Battleheart on Android generating 80% of iOS' daily total says Mika Mobile
But 1-2% of users suffering problems
A quick scan of the latest blog post by Battleheart developer Mika Mobile, and you'd be forgiven for thinking that the studio held Android in complete contempt.
"There are days where I just want to pull the plug on the whole thing because I'm sick of 12 year olds (or people with comparable communication skills) trying to convince me they've been wronged and I should give them their 3 dollars back," the post concludes.
Indeed, much of Mika Mobile's assessment of life on Android Market focuses on the little nuances that make the platform – and dealing with the problems that arise – so much more difficult than on iOS.
When it comes to pure numbers, however, the developer is keen to do away with the myth that working on Android isn't a profitable exercise.Rolling in revenue?
"While it's still a much smaller market than iOS, there's money to be made through paid apps," the entry states.
"Daily revenue from Battleheart on Android is fairly close, within 80 percent, of its iOS counterpart at the moment."
The studio does go on to clarify that ratio, however, pointing out that Battleheart is currently charting higher on Android than it is on iOS - inside the top 50, compared to outside of the top 200 on the App Store.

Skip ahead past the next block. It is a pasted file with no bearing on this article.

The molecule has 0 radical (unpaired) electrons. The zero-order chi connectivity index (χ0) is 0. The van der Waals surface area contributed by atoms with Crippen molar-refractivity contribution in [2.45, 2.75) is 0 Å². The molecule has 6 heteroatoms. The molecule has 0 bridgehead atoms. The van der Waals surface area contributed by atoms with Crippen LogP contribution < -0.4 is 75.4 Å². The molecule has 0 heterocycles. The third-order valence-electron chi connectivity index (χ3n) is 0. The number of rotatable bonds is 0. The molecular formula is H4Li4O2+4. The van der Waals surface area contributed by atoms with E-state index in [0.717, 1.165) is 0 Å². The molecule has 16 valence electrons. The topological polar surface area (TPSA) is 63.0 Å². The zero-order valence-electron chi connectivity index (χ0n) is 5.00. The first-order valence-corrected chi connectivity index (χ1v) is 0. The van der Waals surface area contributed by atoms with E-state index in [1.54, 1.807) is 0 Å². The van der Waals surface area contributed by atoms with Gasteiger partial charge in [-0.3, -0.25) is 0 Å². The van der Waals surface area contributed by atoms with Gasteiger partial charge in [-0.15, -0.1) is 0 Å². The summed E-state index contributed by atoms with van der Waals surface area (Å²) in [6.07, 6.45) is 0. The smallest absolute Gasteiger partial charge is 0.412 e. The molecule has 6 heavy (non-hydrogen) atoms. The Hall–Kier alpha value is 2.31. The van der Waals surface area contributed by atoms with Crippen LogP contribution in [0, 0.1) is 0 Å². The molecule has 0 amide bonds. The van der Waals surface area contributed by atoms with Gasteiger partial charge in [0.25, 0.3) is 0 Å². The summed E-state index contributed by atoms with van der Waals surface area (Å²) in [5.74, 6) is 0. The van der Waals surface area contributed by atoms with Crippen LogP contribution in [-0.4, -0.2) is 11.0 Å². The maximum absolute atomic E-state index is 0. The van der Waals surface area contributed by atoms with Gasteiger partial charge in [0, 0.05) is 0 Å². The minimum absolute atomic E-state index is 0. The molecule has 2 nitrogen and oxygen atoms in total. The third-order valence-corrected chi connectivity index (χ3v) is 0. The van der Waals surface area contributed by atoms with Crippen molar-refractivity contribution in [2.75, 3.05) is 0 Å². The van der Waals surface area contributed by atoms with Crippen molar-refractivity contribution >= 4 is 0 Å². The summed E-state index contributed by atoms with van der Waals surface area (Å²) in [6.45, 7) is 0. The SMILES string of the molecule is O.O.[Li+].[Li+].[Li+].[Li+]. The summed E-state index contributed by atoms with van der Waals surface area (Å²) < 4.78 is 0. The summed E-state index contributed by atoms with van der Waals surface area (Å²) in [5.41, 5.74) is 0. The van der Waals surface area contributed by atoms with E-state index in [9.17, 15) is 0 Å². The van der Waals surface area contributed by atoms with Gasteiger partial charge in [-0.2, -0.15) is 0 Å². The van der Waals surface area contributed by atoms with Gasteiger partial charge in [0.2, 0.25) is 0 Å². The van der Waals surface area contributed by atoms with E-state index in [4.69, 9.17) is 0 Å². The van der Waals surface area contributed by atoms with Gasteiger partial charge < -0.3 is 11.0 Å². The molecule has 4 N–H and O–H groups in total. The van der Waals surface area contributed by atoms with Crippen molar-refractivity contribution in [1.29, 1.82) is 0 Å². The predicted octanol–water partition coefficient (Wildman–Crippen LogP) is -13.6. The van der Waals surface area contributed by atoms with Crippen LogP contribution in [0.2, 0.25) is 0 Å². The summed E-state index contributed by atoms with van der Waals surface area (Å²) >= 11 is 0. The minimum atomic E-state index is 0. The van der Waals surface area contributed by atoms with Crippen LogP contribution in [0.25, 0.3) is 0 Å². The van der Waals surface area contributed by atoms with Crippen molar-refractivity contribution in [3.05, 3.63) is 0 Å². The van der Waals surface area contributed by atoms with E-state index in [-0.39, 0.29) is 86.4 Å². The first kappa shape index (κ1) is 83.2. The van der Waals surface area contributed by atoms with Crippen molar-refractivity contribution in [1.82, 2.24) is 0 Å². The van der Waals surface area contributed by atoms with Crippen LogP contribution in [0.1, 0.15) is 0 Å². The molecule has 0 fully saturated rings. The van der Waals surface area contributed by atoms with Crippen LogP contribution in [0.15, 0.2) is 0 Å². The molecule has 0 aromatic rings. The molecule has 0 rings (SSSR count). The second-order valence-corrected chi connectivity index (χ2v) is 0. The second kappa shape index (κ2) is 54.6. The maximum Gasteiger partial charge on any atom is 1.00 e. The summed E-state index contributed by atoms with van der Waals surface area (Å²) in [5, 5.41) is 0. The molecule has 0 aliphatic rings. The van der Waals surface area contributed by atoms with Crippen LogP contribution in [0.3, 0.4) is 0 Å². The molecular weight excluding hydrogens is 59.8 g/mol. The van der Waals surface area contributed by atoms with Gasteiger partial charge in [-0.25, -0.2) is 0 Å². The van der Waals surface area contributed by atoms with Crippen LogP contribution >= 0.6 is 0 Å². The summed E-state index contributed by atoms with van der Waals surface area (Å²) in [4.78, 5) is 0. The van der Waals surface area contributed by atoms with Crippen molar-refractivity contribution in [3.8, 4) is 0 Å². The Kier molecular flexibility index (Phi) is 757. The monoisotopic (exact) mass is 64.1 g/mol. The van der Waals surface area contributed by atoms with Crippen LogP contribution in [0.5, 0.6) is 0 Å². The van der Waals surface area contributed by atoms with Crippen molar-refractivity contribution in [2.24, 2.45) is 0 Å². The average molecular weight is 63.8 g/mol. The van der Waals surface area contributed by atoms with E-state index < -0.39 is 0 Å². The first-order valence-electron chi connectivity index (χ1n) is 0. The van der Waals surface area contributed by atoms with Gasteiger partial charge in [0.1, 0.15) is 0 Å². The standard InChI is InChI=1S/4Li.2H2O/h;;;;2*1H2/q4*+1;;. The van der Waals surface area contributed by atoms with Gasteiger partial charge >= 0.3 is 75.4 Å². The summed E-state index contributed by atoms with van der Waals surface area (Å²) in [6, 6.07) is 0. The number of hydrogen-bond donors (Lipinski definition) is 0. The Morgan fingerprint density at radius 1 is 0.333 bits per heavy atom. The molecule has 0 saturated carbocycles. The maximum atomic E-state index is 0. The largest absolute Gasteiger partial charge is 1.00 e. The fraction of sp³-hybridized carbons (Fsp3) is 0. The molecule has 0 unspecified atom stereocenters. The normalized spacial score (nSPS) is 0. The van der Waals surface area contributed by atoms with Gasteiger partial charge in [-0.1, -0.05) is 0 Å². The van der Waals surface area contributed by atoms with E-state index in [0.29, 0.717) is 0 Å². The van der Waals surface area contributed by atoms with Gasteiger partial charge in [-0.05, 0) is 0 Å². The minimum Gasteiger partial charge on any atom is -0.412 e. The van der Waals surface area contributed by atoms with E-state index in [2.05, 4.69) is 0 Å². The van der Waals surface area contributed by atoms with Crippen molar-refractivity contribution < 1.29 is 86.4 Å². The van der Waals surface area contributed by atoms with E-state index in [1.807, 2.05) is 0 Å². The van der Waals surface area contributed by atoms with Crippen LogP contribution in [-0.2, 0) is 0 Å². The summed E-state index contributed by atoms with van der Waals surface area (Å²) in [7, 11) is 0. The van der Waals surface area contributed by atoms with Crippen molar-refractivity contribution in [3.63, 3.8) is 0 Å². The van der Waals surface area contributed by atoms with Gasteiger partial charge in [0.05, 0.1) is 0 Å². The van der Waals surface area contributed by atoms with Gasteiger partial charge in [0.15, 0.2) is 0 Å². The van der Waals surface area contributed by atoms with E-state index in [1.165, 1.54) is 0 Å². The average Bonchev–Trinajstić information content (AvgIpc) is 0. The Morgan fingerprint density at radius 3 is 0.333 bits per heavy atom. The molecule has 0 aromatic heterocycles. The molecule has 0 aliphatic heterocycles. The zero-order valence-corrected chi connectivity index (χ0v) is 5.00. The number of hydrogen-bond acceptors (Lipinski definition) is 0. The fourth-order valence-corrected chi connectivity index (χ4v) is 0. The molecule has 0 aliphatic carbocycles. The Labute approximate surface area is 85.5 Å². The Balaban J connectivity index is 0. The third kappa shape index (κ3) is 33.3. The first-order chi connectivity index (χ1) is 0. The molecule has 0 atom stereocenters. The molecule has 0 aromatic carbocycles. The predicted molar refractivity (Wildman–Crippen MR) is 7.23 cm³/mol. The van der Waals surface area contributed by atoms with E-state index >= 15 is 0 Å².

The iOS release also enjoyed a much stronger start on the App Store thanks to some early promo by Apple, though the tablet version of the game has recently received a similar push on Android Market.
"Still, despite those disclaimers, Battleheart for Android has become a meaningful source of revenue, and has proven that the platform isn't a waste of time," the entry continues.
"In fact, I'd go as far as to say that a polished, high quality product is more likely to be embraced on Android than on iOS because the quality bar on the Android Market is so pathetically low."
Mika Mobile points out that Battleheart currently has a user rating of 4.8 on Android Market, compared to 4.5 on the App Store – an all the more impressive feat, given the problems users have installing games on Android handsets according to the developer's feedback.Teething problems
"The most frustrating part about developing for Android is actually just dealing with the deluge of support e-mail, most of which is related to download and installation problems which have nothing to do with the app itself, and everything to do with the android OS and market having innate technical problems," the studio states.
"Based on the amount of e-mails I get every day, download problems effect 1-2 percent of all buyers, or in more practical terms, somewhere between two and three shit-loads."
Mika Mobile also complains that having a hand in Google Checkout (as all vendors on Android Market must) means consumers suffering problems come straight to the developer, rather than – as on iOS – directing their complaints towards Apple.
"I just want to make games, not listen to people whine about how their app won't install (due to user error nine times out of 10) and they missed the 15 minute window to give themselves a refund, or didn't even know there was such a policy."
Nonetheless, while Mika Mobile laments the lack of a 'shield' as provided by Apple's platform, it confirms it plans to continue working with Android, given there is – contrary to popular belief – money to be made.
[source: Mika Mobile]